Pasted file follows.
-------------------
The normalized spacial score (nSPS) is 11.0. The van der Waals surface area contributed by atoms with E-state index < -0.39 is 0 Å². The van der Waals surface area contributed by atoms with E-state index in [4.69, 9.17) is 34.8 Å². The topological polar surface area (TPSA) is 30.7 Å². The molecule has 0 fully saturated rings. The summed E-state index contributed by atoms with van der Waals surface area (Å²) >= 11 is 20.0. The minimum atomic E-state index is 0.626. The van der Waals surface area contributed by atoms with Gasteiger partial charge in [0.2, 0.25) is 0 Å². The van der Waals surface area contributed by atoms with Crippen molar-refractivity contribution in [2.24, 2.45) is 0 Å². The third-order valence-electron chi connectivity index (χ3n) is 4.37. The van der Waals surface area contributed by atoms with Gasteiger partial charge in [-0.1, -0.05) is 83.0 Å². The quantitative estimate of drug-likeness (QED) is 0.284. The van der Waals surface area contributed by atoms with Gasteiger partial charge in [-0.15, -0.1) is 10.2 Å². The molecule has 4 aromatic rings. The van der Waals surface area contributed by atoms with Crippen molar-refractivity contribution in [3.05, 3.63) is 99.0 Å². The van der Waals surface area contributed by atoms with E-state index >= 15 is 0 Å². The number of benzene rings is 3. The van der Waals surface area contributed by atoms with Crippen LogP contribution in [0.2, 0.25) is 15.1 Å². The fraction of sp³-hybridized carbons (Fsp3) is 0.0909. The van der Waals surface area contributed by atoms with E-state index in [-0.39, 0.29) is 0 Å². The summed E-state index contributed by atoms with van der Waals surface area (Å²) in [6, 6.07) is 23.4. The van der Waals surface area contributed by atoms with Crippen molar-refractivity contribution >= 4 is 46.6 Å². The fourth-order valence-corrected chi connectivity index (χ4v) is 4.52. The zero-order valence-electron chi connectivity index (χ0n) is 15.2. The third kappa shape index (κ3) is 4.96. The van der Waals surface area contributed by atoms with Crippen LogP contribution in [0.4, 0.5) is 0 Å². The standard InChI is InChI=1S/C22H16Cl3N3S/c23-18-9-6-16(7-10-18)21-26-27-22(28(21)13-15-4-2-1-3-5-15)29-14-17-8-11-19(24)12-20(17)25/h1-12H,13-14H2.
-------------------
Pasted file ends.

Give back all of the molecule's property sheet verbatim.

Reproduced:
The normalized spacial score (nSPS) is 11.0. The van der Waals surface area contributed by atoms with E-state index < -0.39 is 0 Å². The van der Waals surface area contributed by atoms with E-state index in [4.69, 9.17) is 34.8 Å². The topological polar surface area (TPSA) is 30.7 Å². The molecule has 0 fully saturated rings. The summed E-state index contributed by atoms with van der Waals surface area (Å²) >= 11 is 20.0. The minimum atomic E-state index is 0.626. The van der Waals surface area contributed by atoms with Gasteiger partial charge in [0.2, 0.25) is 0 Å². The van der Waals surface area contributed by atoms with Crippen molar-refractivity contribution in [2.24, 2.45) is 0 Å². The third-order valence-electron chi connectivity index (χ3n) is 4.37. The van der Waals surface area contributed by atoms with Gasteiger partial charge in [-0.1, -0.05) is 83.0 Å². The quantitative estimate of drug-likeness (QED) is 0.284. The van der Waals surface area contributed by atoms with Gasteiger partial charge in [-0.15, -0.1) is 10.2 Å². The molecule has 4 aromatic rings. The van der Waals surface area contributed by atoms with Crippen molar-refractivity contribution in [3.05, 3.63) is 99.0 Å². The van der Waals surface area contributed by atoms with E-state index >= 15 is 0 Å². The number of benzene rings is 3. The van der Waals surface area contributed by atoms with Crippen LogP contribution in [0.2, 0.25) is 15.1 Å². The fraction of sp³-hybridized carbons (Fsp3) is 0.0909. The van der Waals surface area contributed by atoms with E-state index in [-0.39, 0.29) is 0 Å². The summed E-state index contributed by atoms with van der Waals surface area (Å²) in [6, 6.07) is 23.4. The van der Waals surface area contributed by atoms with Crippen molar-refractivity contribution >= 4 is 46.6 Å². The fourth-order valence-corrected chi connectivity index (χ4v) is 4.52. The zero-order valence-electron chi connectivity index (χ0n) is 15.2. The third kappa shape index (κ3) is 4.96. The van der Waals surface area contributed by atoms with Crippen LogP contribution in [0.4, 0.5) is 0 Å². The standard InChI is InChI=1S/C22H16Cl3N3S/c23-18-9-6-16(7-10-18)21-26-27-22(28(21)13-15-4-2-1-3-5-15)29-14-17-8-11-19(24)12-20(17)25/h1-12H,13-14H2.